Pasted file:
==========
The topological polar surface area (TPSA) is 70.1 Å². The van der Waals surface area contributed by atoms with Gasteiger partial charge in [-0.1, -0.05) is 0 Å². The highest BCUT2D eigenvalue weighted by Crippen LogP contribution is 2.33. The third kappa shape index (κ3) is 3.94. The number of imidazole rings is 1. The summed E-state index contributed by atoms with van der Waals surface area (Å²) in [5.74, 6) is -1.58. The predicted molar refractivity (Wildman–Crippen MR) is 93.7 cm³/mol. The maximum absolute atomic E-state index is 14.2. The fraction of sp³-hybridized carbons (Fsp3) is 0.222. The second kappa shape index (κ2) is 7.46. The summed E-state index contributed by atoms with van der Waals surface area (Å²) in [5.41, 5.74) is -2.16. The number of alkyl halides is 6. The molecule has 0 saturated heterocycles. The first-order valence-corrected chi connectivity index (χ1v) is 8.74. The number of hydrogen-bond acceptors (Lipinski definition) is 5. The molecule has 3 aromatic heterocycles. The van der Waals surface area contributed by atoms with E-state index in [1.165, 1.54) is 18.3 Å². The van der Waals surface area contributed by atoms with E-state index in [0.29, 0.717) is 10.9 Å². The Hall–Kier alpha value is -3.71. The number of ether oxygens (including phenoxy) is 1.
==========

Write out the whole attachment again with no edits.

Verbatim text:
The topological polar surface area (TPSA) is 70.1 Å². The van der Waals surface area contributed by atoms with Gasteiger partial charge in [-0.1, -0.05) is 0 Å². The highest BCUT2D eigenvalue weighted by Crippen LogP contribution is 2.33. The third kappa shape index (κ3) is 3.94. The number of imidazole rings is 1. The summed E-state index contributed by atoms with van der Waals surface area (Å²) in [5.74, 6) is -1.58. The predicted molar refractivity (Wildman–Crippen MR) is 93.7 cm³/mol. The maximum absolute atomic E-state index is 14.2. The fraction of sp³-hybridized carbons (Fsp3) is 0.222. The second kappa shape index (κ2) is 7.46. The summed E-state index contributed by atoms with van der Waals surface area (Å²) in [5.41, 5.74) is -2.16. The number of alkyl halides is 6. The molecule has 0 saturated heterocycles. The first-order valence-corrected chi connectivity index (χ1v) is 8.74. The number of hydrogen-bond acceptors (Lipinski definition) is 5. The molecule has 3 aromatic heterocycles. The van der Waals surface area contributed by atoms with E-state index in [1.165, 1.54) is 18.3 Å². The van der Waals surface area contributed by atoms with E-state index in [0.29, 0.717) is 10.9 Å². The Hall–Kier alpha value is -3.71. The number of ether oxygens (including phenoxy) is 1.